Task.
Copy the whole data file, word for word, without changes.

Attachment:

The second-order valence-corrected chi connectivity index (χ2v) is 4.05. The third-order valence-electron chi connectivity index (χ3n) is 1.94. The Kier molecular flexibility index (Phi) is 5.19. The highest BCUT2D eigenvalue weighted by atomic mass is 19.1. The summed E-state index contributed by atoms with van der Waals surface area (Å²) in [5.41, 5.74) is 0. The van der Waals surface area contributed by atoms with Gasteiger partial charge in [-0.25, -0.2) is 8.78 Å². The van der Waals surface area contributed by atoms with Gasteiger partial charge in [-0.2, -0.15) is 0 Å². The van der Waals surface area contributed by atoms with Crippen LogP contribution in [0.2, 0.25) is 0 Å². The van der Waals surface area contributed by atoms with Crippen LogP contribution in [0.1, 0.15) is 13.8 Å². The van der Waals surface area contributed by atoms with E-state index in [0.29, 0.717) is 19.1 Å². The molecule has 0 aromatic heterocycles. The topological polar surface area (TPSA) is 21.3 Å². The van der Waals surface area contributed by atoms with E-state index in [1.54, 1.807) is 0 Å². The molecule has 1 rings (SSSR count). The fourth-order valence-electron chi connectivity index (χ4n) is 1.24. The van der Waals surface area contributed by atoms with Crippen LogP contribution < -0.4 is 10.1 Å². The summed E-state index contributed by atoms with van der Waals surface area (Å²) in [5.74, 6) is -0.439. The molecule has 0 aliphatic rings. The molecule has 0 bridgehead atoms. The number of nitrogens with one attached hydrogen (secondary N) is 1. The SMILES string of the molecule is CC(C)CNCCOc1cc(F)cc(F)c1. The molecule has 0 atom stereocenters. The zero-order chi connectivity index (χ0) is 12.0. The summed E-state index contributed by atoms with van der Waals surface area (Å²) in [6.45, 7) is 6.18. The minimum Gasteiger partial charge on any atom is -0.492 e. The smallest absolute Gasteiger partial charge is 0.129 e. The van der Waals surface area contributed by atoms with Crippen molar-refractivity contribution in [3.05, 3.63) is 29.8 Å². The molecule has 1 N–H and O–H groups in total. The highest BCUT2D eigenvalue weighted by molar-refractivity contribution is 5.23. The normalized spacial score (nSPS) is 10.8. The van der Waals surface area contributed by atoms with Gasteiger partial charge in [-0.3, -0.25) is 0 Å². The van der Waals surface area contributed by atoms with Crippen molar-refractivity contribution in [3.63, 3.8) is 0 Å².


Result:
The second-order valence-corrected chi connectivity index (χ2v) is 4.05. The third-order valence-electron chi connectivity index (χ3n) is 1.94. The Kier molecular flexibility index (Phi) is 5.19. The highest BCUT2D eigenvalue weighted by atomic mass is 19.1. The summed E-state index contributed by atoms with van der Waals surface area (Å²) in [5.41, 5.74) is 0. The van der Waals surface area contributed by atoms with Gasteiger partial charge in [-0.25, -0.2) is 8.78 Å². The van der Waals surface area contributed by atoms with Gasteiger partial charge in [-0.2, -0.15) is 0 Å². The van der Waals surface area contributed by atoms with Crippen LogP contribution in [0.2, 0.25) is 0 Å². The van der Waals surface area contributed by atoms with Crippen LogP contribution in [0.1, 0.15) is 13.8 Å². The van der Waals surface area contributed by atoms with E-state index in [0.29, 0.717) is 19.1 Å². The molecule has 0 aromatic heterocycles. The topological polar surface area (TPSA) is 21.3 Å². The van der Waals surface area contributed by atoms with E-state index in [1.54, 1.807) is 0 Å². The molecule has 1 rings (SSSR count). The fourth-order valence-electron chi connectivity index (χ4n) is 1.24. The van der Waals surface area contributed by atoms with Crippen LogP contribution < -0.4 is 10.1 Å². The summed E-state index contributed by atoms with van der Waals surface area (Å²) in [5.74, 6) is -0.439. The molecule has 0 aliphatic rings. The molecule has 0 bridgehead atoms. The number of nitrogens with one attached hydrogen (secondary N) is 1. The SMILES string of the molecule is CC(C)CNCCOc1cc(F)cc(F)c1. The molecule has 0 atom stereocenters. The zero-order chi connectivity index (χ0) is 12.0. The summed E-state index contributed by atoms with van der Waals surface area (Å²) in [6.45, 7) is 6.18. The minimum Gasteiger partial charge on any atom is -0.492 e. The smallest absolute Gasteiger partial charge is 0.129 e. The van der Waals surface area contributed by atoms with Crippen molar-refractivity contribution in [3.05, 3.63) is 29.8 Å². The molecule has 1 N–H and O–H groups in total. The highest BCUT2D eigenvalue weighted by molar-refractivity contribution is 5.23. The normalized spacial score (nSPS) is 10.8. The van der Waals surface area contributed by atoms with Gasteiger partial charge in [-0.3, -0.25) is 0 Å². The van der Waals surface area contributed by atoms with Crippen molar-refractivity contribution in [3.63, 3.8) is 0 Å².